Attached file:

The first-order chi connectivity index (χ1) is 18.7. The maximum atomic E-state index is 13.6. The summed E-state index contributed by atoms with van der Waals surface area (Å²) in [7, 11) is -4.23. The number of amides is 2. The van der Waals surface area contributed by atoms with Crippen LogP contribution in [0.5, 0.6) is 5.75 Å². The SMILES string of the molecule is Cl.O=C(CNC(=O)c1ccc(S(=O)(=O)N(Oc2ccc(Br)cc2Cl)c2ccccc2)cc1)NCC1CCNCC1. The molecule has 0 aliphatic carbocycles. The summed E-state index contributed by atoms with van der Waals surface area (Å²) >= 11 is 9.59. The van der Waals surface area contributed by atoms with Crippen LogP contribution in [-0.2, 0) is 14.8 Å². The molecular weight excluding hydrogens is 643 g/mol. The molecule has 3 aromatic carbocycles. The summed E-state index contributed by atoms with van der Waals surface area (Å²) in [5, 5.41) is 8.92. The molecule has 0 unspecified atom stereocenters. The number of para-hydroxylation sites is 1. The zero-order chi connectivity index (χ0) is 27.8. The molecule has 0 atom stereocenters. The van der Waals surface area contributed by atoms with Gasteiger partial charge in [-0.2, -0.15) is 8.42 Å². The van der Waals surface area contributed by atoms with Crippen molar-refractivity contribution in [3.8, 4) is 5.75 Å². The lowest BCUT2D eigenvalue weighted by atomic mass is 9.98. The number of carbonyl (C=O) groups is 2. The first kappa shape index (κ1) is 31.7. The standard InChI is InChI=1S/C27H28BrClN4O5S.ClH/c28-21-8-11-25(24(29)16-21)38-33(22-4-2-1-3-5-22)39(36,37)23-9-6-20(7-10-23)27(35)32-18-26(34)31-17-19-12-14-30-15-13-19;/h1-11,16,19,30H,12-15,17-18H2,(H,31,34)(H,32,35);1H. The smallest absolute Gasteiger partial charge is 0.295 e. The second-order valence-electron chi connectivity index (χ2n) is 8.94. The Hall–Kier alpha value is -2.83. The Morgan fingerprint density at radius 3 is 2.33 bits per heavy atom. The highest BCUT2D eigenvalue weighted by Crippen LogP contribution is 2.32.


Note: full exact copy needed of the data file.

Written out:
The first-order chi connectivity index (χ1) is 18.7. The maximum atomic E-state index is 13.6. The summed E-state index contributed by atoms with van der Waals surface area (Å²) in [7, 11) is -4.23. The number of amides is 2. The van der Waals surface area contributed by atoms with Crippen LogP contribution in [0.5, 0.6) is 5.75 Å². The SMILES string of the molecule is Cl.O=C(CNC(=O)c1ccc(S(=O)(=O)N(Oc2ccc(Br)cc2Cl)c2ccccc2)cc1)NCC1CCNCC1. The molecule has 0 aliphatic carbocycles. The summed E-state index contributed by atoms with van der Waals surface area (Å²) >= 11 is 9.59. The van der Waals surface area contributed by atoms with Crippen LogP contribution in [-0.2, 0) is 14.8 Å². The molecular weight excluding hydrogens is 643 g/mol. The molecule has 3 aromatic carbocycles. The summed E-state index contributed by atoms with van der Waals surface area (Å²) in [5, 5.41) is 8.92. The molecule has 0 unspecified atom stereocenters. The number of para-hydroxylation sites is 1. The zero-order chi connectivity index (χ0) is 27.8. The molecule has 0 atom stereocenters. The van der Waals surface area contributed by atoms with Gasteiger partial charge in [-0.2, -0.15) is 8.42 Å². The van der Waals surface area contributed by atoms with Crippen molar-refractivity contribution in [3.8, 4) is 5.75 Å². The lowest BCUT2D eigenvalue weighted by atomic mass is 9.98. The number of carbonyl (C=O) groups is 2. The first kappa shape index (κ1) is 31.7. The standard InChI is InChI=1S/C27H28BrClN4O5S.ClH/c28-21-8-11-25(24(29)16-21)38-33(22-4-2-1-3-5-22)39(36,37)23-9-6-20(7-10-23)27(35)32-18-26(34)31-17-19-12-14-30-15-13-19;/h1-11,16,19,30H,12-15,17-18H2,(H,31,34)(H,32,35);1H. The smallest absolute Gasteiger partial charge is 0.295 e. The second-order valence-electron chi connectivity index (χ2n) is 8.94. The Hall–Kier alpha value is -2.83. The Morgan fingerprint density at radius 3 is 2.33 bits per heavy atom. The highest BCUT2D eigenvalue weighted by Crippen LogP contribution is 2.32.